When CEOs Speak

June 26, 2019

Book Cover from Austin's book, How To Do Things With Words

I have always been interested in words as ways to change the world; for their pragmatic use— interested in speech as action itself. Business executives’ words can be actions, and the actions of today’s business leaders matter to capitalism (improving it or making it worse).

What do I mean when I say executives’ words can actually be actions, beyond words? I’ll explain.

Example 1

Most of the time, we just talk:

  • “It’s a nice day out.”
  • “I am heading out to a meeting.”

Declarative statements like these constitute much of our speech all day long—we’re just saying stuff, making observations—in short, communicating.

Example 2

Now, let’s say it’s April in Sacramento, and you’re sitting in a drafty meeting room. The windows are slightly open:

  • “Brrr, it’s cold in here,” you say.

You are doing more than merely making an observation—just talking—because you know that, chances are, someone will get up and close a window. With your words, you have contributed to a changed state of the world—the room may now be warmer.

Example 3

New setting—you’re at a dinner party in Greenwich Village, and you have a terrific plate of Brussels sprouts in front of you, but you’d like to spice them up:

  • “Could you pass the Celtic sea salt, please?”

As is common practice, a listener passes you the salt. You have requested a changed state, and you have received one.

Many of us use a mix of these three examples in our speaking every day—we use words to state things (“I’m headed out to a meeting”), to encourage a changed state in the world, (“Brrr, it’s cold”), and to request a changed state in the world (“Could you pass the salt, please?”)

BookCover for a Politeness Theory bookExample 4

We perform other types of speech less frequently in our everyday speech. Let’s take these examples:

  • The Apology: “I apologize for being such a jerk.”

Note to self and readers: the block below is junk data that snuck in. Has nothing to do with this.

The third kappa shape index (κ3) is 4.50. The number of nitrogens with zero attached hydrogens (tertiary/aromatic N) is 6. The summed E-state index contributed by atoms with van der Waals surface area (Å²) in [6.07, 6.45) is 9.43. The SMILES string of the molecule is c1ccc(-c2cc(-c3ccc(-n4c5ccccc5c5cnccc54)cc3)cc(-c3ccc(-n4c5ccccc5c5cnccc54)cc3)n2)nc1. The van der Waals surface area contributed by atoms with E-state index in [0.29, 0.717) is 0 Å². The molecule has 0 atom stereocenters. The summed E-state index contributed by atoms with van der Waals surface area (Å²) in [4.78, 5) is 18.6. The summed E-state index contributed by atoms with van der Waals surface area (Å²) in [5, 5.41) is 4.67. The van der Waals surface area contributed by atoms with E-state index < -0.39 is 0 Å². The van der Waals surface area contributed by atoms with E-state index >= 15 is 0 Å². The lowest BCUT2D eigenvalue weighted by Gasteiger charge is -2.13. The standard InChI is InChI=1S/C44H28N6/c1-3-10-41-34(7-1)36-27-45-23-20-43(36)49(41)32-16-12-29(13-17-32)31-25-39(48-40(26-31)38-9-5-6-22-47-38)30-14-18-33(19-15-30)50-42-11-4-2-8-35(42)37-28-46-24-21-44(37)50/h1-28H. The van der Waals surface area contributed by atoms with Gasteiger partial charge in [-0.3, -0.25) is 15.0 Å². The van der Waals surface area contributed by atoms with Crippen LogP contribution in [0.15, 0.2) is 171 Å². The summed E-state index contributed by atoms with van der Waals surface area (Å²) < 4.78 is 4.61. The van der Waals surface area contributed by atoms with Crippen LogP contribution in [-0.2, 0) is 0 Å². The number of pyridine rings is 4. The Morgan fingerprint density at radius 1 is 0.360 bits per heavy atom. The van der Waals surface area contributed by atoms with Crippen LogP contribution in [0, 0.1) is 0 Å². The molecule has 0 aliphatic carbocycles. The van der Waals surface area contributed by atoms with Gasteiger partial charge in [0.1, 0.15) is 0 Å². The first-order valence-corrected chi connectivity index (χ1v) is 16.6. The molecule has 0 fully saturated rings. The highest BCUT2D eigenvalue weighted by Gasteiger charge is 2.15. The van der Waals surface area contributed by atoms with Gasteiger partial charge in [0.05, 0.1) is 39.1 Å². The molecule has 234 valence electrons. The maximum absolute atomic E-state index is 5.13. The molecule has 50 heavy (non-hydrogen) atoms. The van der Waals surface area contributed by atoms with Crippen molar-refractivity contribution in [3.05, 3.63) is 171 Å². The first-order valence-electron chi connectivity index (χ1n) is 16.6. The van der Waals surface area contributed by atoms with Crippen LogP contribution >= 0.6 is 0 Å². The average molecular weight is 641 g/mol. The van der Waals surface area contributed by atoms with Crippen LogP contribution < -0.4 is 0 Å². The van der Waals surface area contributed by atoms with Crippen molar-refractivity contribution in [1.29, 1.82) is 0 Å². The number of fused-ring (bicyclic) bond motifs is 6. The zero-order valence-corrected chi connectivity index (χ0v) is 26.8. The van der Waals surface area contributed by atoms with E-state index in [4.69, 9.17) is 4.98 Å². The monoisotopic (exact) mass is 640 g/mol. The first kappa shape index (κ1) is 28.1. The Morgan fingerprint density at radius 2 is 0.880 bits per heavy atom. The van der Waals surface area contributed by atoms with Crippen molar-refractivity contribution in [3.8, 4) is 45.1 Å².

• The Invitation: “I wanted to invite you to our party on Saturday night.”

In these examples, the words you use are the actions. They do not create a changed state of the world, like “Can you pass the salt,” but they do, with their utterance, accomplish the task. When you say, “I apologize,” you have, in fact, apologized. When you say, “I invite you,” you have performed the act of inviting someone. No physical action is necessary.

Example 5

Now, let’s consider these, to me, ultimate examples of speech acts:

  • Jury foreman: “We the jury find the defendant guilty.”
  • Referee: “You’re out!”
  • Minister: “I baptize this baby.” or “I now pronounce you man and wife.”
  • Military commander: “Ready, Aim, Fire!”

Those statements are actions that change the world. Just ask the people on the other end of each statement—these statements are wholly different from “The grass is green.”

The Speech Act

Many people don’t realize that speech can span a spectrum of action. It can be strictly communication and observation, it can request, require, or cause an action, it can be an action, and it can create a changed state in the world.

You’ll notice that in the final set of examples, the person making the utterance was someone in power, someone highly trained and with credentials—a referee, a minister, a military general. However, even an uncredentialed speaker can change the outward state of the world with an utterance:

  • “Fire!” yells someone who walks into a crowded movie theater.